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Elastic Collision and a sled

  1. Oct 29, 2005 #1
    Once again, I am pleading for help. Here is the problem and what I have done:
    Gayle runs at a speed of 4.00 m/s and dives on a sled, initially at rest, on the top of a frictionless, snow-covered hill. After she has descended a vertical distance of 5.00m, her brother, who is initially at rest, hops on her back and they continue down the hill together. What is the final velocity if the total vertical distance is 15.0 m?
    m1 = 50 kg
    m2 = 5 kg
    m3 = 30 kg
    I figure I have to solve for the first part, where the girl jumps on the sled and goes 5 m:
    KEi + PEi = KEf + PEf
    | | | |
    m1v1i +0 = m2v2f+mgh
    50kg (4 m/s) = 55kg(v2f) + 55kg(9.8 m/s)(5 m)
    200 = 55kg(v2f) + 2695 then, subtracting 2695 from the right & left:
    -2495 = 55kg (v2f) then, divide out the 55 from the right and then left:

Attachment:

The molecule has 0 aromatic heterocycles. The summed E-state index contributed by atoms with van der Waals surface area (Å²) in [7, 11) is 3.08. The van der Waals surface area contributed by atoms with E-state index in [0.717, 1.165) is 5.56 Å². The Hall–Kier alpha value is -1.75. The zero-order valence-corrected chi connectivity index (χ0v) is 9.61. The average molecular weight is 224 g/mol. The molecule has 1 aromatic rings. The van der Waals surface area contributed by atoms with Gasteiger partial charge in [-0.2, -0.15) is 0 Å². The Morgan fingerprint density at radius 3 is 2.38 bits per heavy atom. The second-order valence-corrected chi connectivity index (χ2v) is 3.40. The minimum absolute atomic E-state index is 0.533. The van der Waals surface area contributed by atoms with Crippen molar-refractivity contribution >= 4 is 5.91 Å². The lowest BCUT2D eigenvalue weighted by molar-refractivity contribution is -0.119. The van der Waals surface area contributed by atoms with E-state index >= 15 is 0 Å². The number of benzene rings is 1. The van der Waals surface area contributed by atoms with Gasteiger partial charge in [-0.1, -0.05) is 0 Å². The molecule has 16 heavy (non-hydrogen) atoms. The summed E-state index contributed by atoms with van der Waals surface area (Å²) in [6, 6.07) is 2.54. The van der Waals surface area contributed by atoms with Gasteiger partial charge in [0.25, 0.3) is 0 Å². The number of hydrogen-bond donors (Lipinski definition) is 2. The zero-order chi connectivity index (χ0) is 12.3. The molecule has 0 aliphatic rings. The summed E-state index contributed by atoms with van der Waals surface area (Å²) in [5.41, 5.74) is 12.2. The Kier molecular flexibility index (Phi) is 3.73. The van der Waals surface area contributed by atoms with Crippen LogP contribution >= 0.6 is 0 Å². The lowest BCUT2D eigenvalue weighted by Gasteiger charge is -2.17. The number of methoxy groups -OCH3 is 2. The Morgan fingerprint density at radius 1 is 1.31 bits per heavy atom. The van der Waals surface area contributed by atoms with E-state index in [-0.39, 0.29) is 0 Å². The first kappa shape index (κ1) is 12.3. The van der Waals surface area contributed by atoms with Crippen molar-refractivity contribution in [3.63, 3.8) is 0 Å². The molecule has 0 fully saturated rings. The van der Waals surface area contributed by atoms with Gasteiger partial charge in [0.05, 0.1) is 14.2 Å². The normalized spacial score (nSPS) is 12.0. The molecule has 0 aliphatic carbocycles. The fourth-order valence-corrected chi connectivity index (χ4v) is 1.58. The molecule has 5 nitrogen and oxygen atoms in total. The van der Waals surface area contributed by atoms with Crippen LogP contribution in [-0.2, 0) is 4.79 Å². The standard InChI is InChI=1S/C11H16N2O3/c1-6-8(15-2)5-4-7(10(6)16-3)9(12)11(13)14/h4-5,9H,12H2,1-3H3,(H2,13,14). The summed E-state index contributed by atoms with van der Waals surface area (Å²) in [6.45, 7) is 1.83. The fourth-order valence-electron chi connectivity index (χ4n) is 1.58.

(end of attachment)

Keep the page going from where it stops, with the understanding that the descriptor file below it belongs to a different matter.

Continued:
-45.36 = v2f I suppose the negative sign shows they are traveling down the hill.
    But then, assuming that my prior calculation is correct (which if it is, I want a ride on that sled), then I need to start over again except that my initial velocity would be v2f from the previous question, and I am looking for v3f, right? I hope this isn't too confusing, I'm trying to show that I've been working on this problem, and I would really like to understand it.
    Thank you for your help! :confused:
  2. jcsd
  3. Oct 29, 2005 #2

    Andrew Mason

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    Kinetic energy is not mv. It is [itex]\int mvdv[/itex]

  4. Oct 29, 2005 #3
    ok, wait, this is the algebra section, right? that looks like an integral, and I'm doing algebra.
  5. Oct 29, 2005 #4


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    First of all kinetic energy is 1/2mv^2.
    Also, after falling 5 meters the girl and sled have less potential energy than they did befor the fall, not more. You also should to use the conservation of momentum to find the new speed after the collision
    Last edited: Oct 29, 2005
  6. Oct 29, 2005 #5

    Andrew Mason

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    Ok. No calculus. You should know that KE = mv^2/2. Use your approach of conservation of energy.

    There is a trick here though. The collision of the girl and the sled is not elastic. So you can use conservation energy only after the girl and sled starts moving together. As Daniel says, you have to use conservation of momentum to find that initial sled speed.

    Last edited: Oct 29, 2005
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